AN Indonesian man, who smuggled 46 asylum seekers into Australian waters, claims he was "duped".
Niko Selu, 68, says he only learned the voyage he was embarking on was illegal when passengers told him.
Selu was jailed for six years and six months when he faced Brisbane Supreme Court on Monday for people smuggling.
Defence barrister John McInnes told the court people smuggling organisers saw his client as "financially vulnerable and dispensable".
He said Selu, having a previous conviction, would not have embarked on an expedition with "certain failure" if he had known the voyage was illegal.
"He is a simple fisherman and he has naively become involved in an unsophisticated endeavour with little likelihood of any great reward," he said
Mr McInnes said, in support of his client's claims, it was unlikely people higher up in the pyramid would have told him the voyage was doomed to fail.
"Maybe desperation is the explanation," he said.
"His living as a fisherman was not a lucrative one, making between $2.50 and $10 on an outing."
Selu was the captain of the ship -- carrying 45 Afghans and one Iranian person - which was intercepted near Ashmore Reef, off the Western Australian coast, in March, 2010.
Crown prosecutor Joshua Hanna told the court he had four crew including ship's engineer Kial Henuk, cook Kasim Magang and a teenager who was returned to Indonesia because he was under age.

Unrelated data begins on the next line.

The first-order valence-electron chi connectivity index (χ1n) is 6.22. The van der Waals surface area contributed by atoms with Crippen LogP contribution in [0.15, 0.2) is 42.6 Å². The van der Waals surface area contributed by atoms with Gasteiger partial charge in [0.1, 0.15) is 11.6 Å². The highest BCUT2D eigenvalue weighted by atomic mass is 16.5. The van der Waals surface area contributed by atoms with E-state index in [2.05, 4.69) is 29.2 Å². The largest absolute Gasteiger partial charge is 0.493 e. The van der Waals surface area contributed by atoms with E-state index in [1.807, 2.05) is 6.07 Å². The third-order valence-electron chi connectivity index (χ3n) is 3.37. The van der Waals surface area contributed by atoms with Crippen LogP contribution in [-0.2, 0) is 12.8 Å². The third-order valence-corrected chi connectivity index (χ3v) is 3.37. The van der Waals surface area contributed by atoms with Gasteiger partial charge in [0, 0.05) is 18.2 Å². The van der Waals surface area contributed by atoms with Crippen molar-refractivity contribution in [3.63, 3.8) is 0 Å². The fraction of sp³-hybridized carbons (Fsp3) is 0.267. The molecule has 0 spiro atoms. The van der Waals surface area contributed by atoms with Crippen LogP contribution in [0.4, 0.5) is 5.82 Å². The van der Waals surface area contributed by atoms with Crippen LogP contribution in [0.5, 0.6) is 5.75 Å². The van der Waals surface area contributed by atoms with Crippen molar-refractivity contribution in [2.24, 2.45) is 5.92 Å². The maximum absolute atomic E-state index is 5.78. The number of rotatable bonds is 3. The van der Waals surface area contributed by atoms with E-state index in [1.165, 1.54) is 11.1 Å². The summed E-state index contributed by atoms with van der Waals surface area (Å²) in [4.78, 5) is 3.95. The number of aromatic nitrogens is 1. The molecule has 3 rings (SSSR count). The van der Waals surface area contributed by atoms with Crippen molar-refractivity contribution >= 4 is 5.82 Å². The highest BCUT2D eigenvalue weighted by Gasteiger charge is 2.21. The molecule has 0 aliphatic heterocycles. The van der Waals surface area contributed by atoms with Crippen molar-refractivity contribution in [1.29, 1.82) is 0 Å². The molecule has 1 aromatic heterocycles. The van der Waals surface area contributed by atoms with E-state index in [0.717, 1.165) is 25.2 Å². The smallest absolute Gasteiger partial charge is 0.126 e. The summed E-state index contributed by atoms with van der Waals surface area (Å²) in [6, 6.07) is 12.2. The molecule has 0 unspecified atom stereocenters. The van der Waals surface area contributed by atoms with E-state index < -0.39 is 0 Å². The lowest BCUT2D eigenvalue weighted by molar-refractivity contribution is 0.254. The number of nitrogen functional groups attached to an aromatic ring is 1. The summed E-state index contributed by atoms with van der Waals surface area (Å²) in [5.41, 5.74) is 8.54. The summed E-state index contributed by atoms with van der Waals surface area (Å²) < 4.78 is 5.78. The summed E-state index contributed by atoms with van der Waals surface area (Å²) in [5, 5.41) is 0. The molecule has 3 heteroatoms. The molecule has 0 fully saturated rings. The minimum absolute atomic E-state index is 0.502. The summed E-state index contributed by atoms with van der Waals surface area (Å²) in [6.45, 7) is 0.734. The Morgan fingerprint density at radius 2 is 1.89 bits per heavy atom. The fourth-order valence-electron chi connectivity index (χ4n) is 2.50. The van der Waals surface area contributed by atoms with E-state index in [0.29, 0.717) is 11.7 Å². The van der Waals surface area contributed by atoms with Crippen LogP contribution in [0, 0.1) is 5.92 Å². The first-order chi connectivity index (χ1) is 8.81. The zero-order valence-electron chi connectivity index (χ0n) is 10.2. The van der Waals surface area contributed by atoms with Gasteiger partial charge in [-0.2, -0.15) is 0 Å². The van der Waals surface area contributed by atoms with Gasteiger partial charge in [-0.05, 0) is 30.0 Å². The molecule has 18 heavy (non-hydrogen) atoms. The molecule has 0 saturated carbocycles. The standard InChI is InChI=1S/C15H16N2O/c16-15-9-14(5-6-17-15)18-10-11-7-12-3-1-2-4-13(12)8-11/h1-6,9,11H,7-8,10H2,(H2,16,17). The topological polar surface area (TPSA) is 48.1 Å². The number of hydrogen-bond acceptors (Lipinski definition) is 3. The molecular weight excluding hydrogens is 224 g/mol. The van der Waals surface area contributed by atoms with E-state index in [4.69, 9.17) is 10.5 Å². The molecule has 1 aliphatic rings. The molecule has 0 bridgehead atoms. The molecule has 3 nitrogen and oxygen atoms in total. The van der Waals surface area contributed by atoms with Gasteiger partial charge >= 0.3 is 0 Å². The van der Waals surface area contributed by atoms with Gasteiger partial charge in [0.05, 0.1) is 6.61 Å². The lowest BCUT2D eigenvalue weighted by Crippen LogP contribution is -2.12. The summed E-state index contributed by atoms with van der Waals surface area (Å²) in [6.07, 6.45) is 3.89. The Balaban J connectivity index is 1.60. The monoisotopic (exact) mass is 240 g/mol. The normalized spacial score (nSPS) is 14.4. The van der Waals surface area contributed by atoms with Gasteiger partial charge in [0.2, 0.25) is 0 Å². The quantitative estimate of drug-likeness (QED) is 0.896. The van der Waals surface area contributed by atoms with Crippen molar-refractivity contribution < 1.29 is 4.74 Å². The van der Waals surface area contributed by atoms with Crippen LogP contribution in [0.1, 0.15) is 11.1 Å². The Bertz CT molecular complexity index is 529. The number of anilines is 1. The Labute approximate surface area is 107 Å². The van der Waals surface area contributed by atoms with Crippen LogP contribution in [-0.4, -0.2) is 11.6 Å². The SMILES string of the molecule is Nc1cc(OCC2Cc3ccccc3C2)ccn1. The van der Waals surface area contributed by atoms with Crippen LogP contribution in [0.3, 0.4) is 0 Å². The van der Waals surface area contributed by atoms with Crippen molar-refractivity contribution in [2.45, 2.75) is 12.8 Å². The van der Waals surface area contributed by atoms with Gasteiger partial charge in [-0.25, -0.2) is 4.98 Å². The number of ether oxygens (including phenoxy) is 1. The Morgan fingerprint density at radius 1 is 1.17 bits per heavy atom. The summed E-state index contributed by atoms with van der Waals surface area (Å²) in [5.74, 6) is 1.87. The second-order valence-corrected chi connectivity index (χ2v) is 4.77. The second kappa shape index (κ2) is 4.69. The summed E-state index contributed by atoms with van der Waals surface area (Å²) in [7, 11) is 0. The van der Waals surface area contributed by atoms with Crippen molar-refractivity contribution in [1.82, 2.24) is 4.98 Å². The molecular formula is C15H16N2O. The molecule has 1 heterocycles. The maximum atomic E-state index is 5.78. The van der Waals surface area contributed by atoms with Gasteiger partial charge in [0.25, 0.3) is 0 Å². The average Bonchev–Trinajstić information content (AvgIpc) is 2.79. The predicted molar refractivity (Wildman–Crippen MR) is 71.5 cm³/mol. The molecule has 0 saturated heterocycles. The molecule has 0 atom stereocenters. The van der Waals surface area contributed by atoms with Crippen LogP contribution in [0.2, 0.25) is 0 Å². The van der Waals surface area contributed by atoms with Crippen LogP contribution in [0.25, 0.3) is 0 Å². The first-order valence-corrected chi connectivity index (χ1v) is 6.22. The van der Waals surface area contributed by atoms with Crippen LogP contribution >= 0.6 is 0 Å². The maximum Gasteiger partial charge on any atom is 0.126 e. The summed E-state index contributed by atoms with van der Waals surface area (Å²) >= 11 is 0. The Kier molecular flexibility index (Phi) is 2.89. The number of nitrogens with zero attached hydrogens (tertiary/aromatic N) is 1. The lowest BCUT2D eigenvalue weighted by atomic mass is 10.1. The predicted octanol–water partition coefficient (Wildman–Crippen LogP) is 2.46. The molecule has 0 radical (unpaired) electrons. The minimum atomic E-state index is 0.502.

Mr Hanna said Selu initially told authorities his boat was hijacked.
He said Selu must have known what he had been recruited for because he was selected in similar circumstances to a previous people smuggling conviction he had.
"There can't have been any doubt in his mind about what he had been recruited to do," Mr Hanna said.
Justice Peter Lyons said the people who organised travel from the Middle East to Australia received about $500,000.
He said they received $200,000 for the section between Indonesia and Australia, whereas Selu received only about $1000.
The jail term could have been much higher because Selu has a previous conviction for trying to smuggle people in 2001.
Repeat offenders are supposed to receive a minimum eight years jail with a mandatory five years without parole.
A lengthy legal discussion centred around whether Selu was convicted of the offence before or after the Border Protection Act mandatory sentencing came into effect on September 27, 2001.
But Justice Peter Lyons found Selu was convicted of the previous offence when he pleaded guilty on September 21, not when he was sentenced the day the Act was realised.
Selu must serve at least three years behind bars.
He has already served 875 days in either immigration detention or Queensland correctional centres.
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